Tainted Justice: West Memphis Three Freed From 18 Years in Prison Having Proved Their Innocence. Or Did They?

In 1993 Damien Echols, Jessie Misskelly and Jason Baldwin were convicted of first- degree murder in the gruesome, and allegedly satanic,  killings of Steven Branch, Christopher Byers and Michael Moore, three 8 year old cub scouts whose bodies were dumped in Robin Hood Hills. Steven Branch and Michael Moore drowned in 2 feet of water; Christopher Byers bled to death and his genitals were mutilated.

Subsequently,  the Arkansas Supreme Court upheld the convictions and sentences. Echols was on death row; Misskelly and Baldwin were serving life sentences.

On August 19, 2011, the three walked out of jail free and, as they contend, innocent. Innocent, after Baldwin and Echols pled guilty to three counts of first-degree murder and Misskelly pled guilty to one count of first-degree murder and two counts of second-degree murder.

How did the West Memphis Three end up back in court after their sentences were upheld only to have their convictions and sentences vacated and plead guilty, yet claim to be innocent?

As a criminal defense attorney in Minnesota for over 30 years, I have been in this situation. It is uncommon, but not rare. Undoubtedly, after the three had their convictions and sentences affirmed on appeal, they sought “ collateral review” of their cases. Collateral review is where the trial court reviews allegations of constitutional or statutory rights, as opposed to “direct review” where the appeals court reviews claims arising from the trial court.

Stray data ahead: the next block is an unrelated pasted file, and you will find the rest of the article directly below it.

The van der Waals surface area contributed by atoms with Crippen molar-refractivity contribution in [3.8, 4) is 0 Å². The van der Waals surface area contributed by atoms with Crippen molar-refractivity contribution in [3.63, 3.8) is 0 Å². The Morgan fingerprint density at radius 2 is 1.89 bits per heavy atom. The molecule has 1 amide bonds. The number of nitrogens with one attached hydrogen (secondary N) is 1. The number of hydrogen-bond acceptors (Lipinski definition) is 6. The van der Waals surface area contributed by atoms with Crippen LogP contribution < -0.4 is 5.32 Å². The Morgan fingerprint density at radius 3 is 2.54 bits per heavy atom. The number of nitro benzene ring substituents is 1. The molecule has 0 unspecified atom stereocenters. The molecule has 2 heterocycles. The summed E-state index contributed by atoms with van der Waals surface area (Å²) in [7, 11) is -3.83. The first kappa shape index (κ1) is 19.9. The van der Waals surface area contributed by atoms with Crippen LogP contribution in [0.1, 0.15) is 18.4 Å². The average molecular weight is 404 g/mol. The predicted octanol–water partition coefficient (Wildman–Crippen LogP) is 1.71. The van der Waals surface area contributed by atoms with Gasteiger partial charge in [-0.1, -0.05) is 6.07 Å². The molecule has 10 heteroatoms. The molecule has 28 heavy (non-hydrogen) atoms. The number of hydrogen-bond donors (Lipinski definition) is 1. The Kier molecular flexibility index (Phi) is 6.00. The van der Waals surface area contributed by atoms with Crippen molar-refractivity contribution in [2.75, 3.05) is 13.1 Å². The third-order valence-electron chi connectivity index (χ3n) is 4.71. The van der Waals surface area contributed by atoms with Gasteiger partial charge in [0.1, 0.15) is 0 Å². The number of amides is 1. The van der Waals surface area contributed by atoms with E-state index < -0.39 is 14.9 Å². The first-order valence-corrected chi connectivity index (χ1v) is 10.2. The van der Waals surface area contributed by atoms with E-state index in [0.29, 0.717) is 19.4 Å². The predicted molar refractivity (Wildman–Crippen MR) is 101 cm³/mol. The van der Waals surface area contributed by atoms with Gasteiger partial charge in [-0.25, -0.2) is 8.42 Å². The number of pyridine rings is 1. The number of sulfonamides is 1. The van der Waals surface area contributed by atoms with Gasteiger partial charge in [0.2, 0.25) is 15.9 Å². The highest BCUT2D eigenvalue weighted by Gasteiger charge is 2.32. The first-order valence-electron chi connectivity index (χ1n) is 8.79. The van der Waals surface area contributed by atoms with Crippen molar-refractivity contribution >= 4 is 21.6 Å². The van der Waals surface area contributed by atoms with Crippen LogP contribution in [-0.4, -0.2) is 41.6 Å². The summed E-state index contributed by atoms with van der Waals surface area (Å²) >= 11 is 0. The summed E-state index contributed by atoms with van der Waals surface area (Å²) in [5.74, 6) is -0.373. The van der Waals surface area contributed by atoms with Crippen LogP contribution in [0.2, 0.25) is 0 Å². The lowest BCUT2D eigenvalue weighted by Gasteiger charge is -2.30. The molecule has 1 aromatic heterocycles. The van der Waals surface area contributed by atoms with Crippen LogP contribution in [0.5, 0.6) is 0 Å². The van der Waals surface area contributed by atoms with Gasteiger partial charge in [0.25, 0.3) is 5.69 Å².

Keep in mind that the trial courts are where trials are held. That is, prosecutors present evidence to the fact finder. The fact finder can be a judge (as in a court trial) or a jury in a jury trial. Once there is a conviction and a sentence has been imposed, then the defendant may appeal. On appeal, the appellate court does not take testimony or retry the case. The appellate court is an error-correcting court.

On appeal there are different standards of review the court applies. The purpose of these standards is to determine how much deference the appellate court gives to the trial court. In other words, if on appeal a defendant claims the trial court erred in admitting certain testimony, or evidence, the appellate court will apply the abuse of discretion standard. Why? Because the trial court heard the testimony and observed the demeanor of the witnesses. These observations are not in the record-and the appellate court does not take testimony on appeal.

Consequently, the trial court is vested with much discretion in admitting testimony. Therefore, the appellate court will require the complaining party on appeal about admission of evidence to establish the trial court abused its discretion in allowing the evidence.

If there were a collateral review, then the defendants created a record for review by the appellate court once their claims were denied. Apparently, the three claimed that certain errors occurred at trial. Baldwin and Echols claimed that the jury committed misconduct by accessing information about Misskelly’s confession that was not introduced in their trial.